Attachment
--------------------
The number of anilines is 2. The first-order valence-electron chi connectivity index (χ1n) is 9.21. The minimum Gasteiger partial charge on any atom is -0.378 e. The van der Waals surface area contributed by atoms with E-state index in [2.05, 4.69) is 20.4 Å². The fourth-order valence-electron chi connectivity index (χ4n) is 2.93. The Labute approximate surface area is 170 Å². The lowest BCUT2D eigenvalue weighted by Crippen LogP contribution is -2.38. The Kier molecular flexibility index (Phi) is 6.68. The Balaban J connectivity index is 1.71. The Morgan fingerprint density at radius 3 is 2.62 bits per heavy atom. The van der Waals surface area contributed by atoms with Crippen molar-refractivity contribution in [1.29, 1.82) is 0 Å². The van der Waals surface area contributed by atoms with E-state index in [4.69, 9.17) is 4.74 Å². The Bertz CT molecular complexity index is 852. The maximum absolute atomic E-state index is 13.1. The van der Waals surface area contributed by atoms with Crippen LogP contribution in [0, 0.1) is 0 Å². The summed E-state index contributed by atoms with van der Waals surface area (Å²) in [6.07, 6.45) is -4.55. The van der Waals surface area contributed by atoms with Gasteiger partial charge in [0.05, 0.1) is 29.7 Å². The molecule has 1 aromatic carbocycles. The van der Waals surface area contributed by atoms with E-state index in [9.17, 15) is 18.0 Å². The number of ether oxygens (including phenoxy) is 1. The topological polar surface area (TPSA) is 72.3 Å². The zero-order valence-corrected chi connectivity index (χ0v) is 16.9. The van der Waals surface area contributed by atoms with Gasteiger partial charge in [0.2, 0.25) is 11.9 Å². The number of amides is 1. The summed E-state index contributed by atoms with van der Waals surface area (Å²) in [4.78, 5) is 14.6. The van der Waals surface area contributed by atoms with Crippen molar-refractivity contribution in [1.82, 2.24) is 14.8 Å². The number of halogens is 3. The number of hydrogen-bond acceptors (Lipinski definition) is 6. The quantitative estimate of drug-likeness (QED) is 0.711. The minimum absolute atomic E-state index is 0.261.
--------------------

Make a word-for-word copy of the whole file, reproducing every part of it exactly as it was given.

The number of anilines is 2. The first-order valence-electron chi connectivity index (χ1n) is 9.21. The minimum Gasteiger partial charge on any atom is -0.378 e. The van der Waals surface area contributed by atoms with E-state index in [2.05, 4.69) is 20.4 Å². The fourth-order valence-electron chi connectivity index (χ4n) is 2.93. The Labute approximate surface area is 170 Å². The lowest BCUT2D eigenvalue weighted by Crippen LogP contribution is -2.38. The Kier molecular flexibility index (Phi) is 6.68. The Balaban J connectivity index is 1.71. The Morgan fingerprint density at radius 3 is 2.62 bits per heavy atom. The van der Waals surface area contributed by atoms with Crippen molar-refractivity contribution in [1.29, 1.82) is 0 Å². The van der Waals surface area contributed by atoms with E-state index in [4.69, 9.17) is 4.74 Å². The Bertz CT molecular complexity index is 852. The maximum absolute atomic E-state index is 13.1. The van der Waals surface area contributed by atoms with Crippen LogP contribution in [0, 0.1) is 0 Å². The summed E-state index contributed by atoms with van der Waals surface area (Å²) in [6.07, 6.45) is -4.55. The van der Waals surface area contributed by atoms with Gasteiger partial charge in [0.05, 0.1) is 29.7 Å². The molecule has 1 aromatic carbocycles. The van der Waals surface area contributed by atoms with E-state index in [9.17, 15) is 18.0 Å². The number of ether oxygens (including phenoxy) is 1. The topological polar surface area (TPSA) is 72.3 Å². The zero-order valence-corrected chi connectivity index (χ0v) is 16.9. The van der Waals surface area contributed by atoms with Gasteiger partial charge in [0.2, 0.25) is 11.9 Å². The number of amides is 1. The summed E-state index contributed by atoms with van der Waals surface area (Å²) in [4.78, 5) is 14.6. The van der Waals surface area contributed by atoms with Crippen molar-refractivity contribution in [1.82, 2.24) is 14.8 Å². The number of halogens is 3. The number of hydrogen-bond acceptors (Lipinski definition) is 6. The quantitative estimate of drug-likeness (QED) is 0.711. The minimum absolute atomic E-state index is 0.261.